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Ficus carica

Plant them in hot spots for fresh or dried fruit, hearty jams, and polite Fig leaf cover!

Hardy from Zone 6-10. Between 4-12 feet tall and similar width (depending on winter dieback). Self-fertile.

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Humans have been eating figs about as along as anything else. This Mulberry relative has been cultivated in the Mediterranean for around 6,000 years. They’re high in B vitamins, carbs, and fiber and have the highest mineral content of all common fruits, with loads of potassium, iron, and calcium. Fruit poultices have been used on tumors, a leaf tea for treating diabetes and kidney and liver calcifications, its juice relieves sore throats and constipation, and the stem’s white latex, which can be incredibly irritating to the skin, has been used for warts, ulcers, and a source of latex in rubber. Before the colonization of sugar, Figs commonly sweetened desserts. Interestingly, the fruits aren’t really fruits; they’re synconium! Dozens to hundreds of flowers grow into an enclosed hollow sac with a small opening at the top for pollination by a wasp.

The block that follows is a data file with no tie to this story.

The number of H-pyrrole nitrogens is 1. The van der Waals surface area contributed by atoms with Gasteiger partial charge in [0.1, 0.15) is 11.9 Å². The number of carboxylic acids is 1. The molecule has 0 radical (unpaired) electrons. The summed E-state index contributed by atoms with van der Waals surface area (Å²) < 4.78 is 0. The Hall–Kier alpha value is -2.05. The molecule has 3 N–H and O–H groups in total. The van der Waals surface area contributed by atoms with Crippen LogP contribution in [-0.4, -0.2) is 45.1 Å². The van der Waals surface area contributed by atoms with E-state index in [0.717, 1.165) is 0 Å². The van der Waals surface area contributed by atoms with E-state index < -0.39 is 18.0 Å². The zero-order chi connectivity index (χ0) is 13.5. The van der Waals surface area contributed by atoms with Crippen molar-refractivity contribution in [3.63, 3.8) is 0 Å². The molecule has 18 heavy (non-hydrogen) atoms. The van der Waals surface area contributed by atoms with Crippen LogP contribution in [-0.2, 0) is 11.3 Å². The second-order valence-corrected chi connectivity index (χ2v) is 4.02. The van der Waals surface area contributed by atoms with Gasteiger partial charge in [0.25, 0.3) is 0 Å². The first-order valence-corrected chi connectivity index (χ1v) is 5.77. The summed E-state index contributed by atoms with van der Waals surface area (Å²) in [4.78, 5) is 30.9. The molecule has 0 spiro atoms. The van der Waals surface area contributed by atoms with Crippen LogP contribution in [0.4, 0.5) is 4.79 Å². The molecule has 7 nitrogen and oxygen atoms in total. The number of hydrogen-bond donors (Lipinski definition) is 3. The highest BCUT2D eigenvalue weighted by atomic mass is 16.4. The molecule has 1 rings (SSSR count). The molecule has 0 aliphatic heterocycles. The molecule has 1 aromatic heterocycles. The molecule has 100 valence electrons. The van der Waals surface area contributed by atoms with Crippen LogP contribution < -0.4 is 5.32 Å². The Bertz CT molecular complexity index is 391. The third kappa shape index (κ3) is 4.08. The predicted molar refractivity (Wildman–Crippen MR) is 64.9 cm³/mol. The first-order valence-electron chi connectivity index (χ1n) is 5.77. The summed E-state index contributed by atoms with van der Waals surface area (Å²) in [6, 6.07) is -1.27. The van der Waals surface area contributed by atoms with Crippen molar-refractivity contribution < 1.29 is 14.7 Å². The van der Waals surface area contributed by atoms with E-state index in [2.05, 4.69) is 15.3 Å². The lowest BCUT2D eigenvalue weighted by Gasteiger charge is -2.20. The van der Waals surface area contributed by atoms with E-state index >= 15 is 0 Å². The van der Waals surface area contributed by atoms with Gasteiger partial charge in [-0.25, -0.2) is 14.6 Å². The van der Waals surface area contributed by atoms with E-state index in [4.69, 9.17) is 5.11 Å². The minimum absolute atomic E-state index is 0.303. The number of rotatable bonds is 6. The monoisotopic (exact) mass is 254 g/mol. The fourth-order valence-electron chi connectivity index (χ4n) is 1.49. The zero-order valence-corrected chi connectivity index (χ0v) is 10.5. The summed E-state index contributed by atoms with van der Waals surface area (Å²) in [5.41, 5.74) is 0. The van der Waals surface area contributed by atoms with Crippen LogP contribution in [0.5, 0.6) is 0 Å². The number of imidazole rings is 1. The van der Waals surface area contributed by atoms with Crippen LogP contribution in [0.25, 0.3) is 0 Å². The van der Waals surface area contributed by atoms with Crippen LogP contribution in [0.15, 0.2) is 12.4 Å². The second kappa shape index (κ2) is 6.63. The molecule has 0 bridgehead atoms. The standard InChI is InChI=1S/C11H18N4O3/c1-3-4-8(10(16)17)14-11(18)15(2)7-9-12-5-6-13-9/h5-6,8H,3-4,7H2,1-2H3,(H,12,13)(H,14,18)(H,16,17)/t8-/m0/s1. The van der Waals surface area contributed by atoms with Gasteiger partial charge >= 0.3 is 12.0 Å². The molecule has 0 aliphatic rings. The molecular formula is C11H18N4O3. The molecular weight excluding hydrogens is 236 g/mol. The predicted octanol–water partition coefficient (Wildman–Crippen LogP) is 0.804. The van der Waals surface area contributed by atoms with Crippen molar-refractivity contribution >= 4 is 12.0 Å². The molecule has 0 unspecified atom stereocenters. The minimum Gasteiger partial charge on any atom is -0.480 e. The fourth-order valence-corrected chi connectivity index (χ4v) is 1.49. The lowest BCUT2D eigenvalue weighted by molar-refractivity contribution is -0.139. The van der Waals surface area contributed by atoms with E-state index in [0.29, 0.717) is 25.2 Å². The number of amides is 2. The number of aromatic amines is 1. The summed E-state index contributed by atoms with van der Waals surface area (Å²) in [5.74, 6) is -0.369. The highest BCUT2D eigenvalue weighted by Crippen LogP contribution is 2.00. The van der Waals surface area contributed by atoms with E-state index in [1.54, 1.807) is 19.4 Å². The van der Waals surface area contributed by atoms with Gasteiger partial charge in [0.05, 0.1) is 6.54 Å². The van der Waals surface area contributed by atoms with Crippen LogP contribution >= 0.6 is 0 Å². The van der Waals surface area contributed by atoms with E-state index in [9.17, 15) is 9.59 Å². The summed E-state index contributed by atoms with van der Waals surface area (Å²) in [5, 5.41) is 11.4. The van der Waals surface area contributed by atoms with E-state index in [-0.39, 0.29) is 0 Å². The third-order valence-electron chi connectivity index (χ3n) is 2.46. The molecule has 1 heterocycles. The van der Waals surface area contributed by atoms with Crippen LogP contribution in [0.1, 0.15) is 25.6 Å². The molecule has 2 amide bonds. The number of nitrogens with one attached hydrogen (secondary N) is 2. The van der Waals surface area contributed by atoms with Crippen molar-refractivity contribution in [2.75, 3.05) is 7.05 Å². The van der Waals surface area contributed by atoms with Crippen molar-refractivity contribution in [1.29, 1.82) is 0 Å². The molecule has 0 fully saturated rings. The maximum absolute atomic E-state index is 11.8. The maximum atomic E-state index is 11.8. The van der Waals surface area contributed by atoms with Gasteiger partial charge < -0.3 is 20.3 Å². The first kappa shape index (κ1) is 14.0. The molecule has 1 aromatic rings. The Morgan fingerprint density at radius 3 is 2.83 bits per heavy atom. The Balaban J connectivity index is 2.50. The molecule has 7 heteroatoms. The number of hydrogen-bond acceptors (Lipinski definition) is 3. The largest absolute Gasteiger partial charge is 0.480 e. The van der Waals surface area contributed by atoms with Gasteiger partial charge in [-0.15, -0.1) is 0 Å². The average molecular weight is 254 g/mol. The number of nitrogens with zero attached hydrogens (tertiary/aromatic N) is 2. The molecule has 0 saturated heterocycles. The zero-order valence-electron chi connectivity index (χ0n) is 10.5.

Figs have been symbols of peace and abundance, such as in the Jewish prophetic tradition: "Everyone will sit beneath their own vine and fig tree, and no one shall make them afraid” (Micah 4:4). The prophet Muhammad wished to see Figs in paradise more than any other fruit. In ancient Greece, however, "Fig" was a slang term for female genitalia. Pretty versatile plant!

In our gardens in the Shenandoah Valley, Figs die back every year from hard winters, but always spring back with incredible force to fruit again. We sometimes mulch them to keep them warm and always plant them in full sun and dry soils. We currently have Chicago Hardy, bred to endure winters in the Windy City with stems hardy to 10°F and roots hardy to -20°!